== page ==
Watch what you say around your houseplants — they can probably hear you, and they might even be talking about you. The idea that plants communicate with each other is normally based in science-fiction or fantasy, but new research out of The University of Western Australia reveals that this actually may be the case. UWA Postdoctoral Research Fellow Dr. Monica Gagliano has discovered that our green friends not only react to sounds, but they can also communicate with each other via “clicking noises.”
Gardeners have long believed that what music they play affects the growth of their plants, but Dr. Gagliano’s research, done with colleagues Professor Daniel Robert at the University of Bristol (UK) and Professor Stefano Mancuso at the University of Florence (Italy), shows that the roots of young plants emit and react to particular sounds.
“Everyone knows that plants react to light, and scientists also know that plants use volatile chemicals to communicate with each other, for instance, when danger – such as a herbivore – approaches,” Dr Gagliano said. “I was working one day in my herb garden and started to wonder if maybe plants were also sensitive to sounds – why not? – so I decided as a scientist to find out.”
Through a series of experiments, Dr Gagliano and her team found that the roots of young corn plants made regular clicking noises. They also found that when the roots were suspended in water, they ‘leaned’ towards the source of any sound that was “emitted in the region of 220Hz”. Interestingly, this is within the frequency range that the roots themselves emit.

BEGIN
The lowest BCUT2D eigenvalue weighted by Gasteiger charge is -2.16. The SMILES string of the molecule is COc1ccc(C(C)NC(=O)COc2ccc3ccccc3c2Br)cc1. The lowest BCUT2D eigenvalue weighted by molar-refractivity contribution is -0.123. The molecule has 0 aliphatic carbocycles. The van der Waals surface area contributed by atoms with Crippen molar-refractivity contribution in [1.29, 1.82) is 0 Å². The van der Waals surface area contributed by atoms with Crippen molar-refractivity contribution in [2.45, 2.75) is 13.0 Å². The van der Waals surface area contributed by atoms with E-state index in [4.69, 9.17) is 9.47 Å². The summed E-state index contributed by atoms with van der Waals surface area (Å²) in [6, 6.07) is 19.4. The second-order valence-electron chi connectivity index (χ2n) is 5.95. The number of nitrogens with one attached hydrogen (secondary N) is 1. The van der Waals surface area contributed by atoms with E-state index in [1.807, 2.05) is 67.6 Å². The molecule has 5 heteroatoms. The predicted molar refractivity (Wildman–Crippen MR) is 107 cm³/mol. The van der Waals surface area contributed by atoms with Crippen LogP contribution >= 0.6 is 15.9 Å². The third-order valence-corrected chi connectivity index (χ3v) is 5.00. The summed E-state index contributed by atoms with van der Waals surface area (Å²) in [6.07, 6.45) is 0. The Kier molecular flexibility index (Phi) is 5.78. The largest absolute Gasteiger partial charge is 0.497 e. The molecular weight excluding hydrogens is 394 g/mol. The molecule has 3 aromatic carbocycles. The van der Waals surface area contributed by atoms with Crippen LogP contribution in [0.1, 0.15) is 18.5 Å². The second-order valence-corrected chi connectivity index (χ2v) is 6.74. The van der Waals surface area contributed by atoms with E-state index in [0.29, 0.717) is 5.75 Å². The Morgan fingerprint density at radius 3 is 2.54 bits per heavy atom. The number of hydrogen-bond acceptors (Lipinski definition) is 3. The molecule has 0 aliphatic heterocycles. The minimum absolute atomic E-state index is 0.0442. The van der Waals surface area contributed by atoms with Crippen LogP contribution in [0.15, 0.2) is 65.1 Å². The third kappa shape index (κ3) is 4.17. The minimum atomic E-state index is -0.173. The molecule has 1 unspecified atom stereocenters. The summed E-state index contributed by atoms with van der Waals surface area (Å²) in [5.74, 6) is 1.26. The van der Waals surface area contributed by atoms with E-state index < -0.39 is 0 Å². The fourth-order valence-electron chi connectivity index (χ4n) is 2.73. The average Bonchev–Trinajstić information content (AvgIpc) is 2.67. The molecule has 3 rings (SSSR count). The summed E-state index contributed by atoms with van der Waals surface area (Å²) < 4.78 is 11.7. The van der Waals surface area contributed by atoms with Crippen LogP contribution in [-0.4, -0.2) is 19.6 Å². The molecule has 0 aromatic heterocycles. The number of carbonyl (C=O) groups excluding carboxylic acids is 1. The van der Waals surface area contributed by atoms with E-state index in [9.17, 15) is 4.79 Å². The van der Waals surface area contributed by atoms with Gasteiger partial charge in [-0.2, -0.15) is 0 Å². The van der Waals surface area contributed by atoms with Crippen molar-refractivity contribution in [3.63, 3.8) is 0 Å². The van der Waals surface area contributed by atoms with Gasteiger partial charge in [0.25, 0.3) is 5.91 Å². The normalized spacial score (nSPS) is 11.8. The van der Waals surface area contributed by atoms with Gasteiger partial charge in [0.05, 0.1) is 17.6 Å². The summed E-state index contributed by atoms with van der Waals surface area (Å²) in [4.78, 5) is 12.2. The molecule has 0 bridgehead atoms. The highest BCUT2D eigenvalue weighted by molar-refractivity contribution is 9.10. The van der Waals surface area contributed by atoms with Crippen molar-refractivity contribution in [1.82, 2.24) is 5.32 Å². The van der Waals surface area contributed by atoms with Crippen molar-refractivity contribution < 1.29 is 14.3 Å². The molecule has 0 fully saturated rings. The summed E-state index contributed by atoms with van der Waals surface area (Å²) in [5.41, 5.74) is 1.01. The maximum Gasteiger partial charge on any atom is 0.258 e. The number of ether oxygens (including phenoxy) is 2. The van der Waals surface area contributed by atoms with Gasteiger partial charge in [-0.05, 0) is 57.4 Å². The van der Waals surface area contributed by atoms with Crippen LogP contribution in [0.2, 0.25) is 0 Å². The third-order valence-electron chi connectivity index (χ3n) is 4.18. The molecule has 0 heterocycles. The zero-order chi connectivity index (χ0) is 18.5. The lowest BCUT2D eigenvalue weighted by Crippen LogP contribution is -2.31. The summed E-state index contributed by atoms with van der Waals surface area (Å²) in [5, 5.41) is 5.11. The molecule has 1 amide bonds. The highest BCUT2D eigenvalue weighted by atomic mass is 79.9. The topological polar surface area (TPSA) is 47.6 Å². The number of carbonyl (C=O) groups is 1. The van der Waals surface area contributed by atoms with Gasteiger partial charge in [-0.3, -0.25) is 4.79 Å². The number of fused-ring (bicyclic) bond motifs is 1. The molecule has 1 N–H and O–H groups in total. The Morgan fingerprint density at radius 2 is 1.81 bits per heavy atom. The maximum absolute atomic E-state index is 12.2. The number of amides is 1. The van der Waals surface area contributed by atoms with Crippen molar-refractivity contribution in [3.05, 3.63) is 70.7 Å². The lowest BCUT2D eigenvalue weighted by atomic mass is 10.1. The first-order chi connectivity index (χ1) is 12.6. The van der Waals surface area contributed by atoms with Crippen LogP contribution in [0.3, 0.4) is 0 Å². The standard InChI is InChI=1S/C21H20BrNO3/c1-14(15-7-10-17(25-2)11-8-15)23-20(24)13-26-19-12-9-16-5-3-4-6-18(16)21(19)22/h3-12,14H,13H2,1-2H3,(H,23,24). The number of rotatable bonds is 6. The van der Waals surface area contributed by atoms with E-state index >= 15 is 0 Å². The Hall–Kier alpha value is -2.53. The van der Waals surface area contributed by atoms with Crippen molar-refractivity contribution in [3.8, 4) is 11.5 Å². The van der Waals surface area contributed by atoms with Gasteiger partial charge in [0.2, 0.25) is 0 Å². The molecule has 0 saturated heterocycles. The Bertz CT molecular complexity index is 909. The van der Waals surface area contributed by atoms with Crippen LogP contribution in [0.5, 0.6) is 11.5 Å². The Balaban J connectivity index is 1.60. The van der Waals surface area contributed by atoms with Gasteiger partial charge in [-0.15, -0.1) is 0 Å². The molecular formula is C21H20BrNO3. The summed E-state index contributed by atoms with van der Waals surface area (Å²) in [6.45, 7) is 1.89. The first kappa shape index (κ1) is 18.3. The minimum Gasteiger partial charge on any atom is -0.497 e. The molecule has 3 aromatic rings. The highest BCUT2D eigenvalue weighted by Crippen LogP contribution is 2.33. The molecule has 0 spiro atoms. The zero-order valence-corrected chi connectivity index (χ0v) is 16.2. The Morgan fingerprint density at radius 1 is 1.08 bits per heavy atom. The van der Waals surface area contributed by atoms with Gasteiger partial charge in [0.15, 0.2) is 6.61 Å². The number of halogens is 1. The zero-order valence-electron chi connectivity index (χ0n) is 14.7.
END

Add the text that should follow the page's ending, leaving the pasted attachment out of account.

The team’s research, published in the leading international journal Trends in Plant Science, concludes that the discovery of plant communication needs serious investigation as it “leaves serious gaps (in) our current understanding of the sensory and communicatory complexity of these organisms.” Gagliano also added that “it is very likely that some form of sensitivity to sound and vibrations also plays an important role in the life of plants.”
So if you notice your houseplants leaning towards you, it could be because they enjoy the sound of your dulcet tones.
+ The University of Western Australia / Trends in Plant Science
via Belfast Telegraph
Images: aneil4lom, M.Markus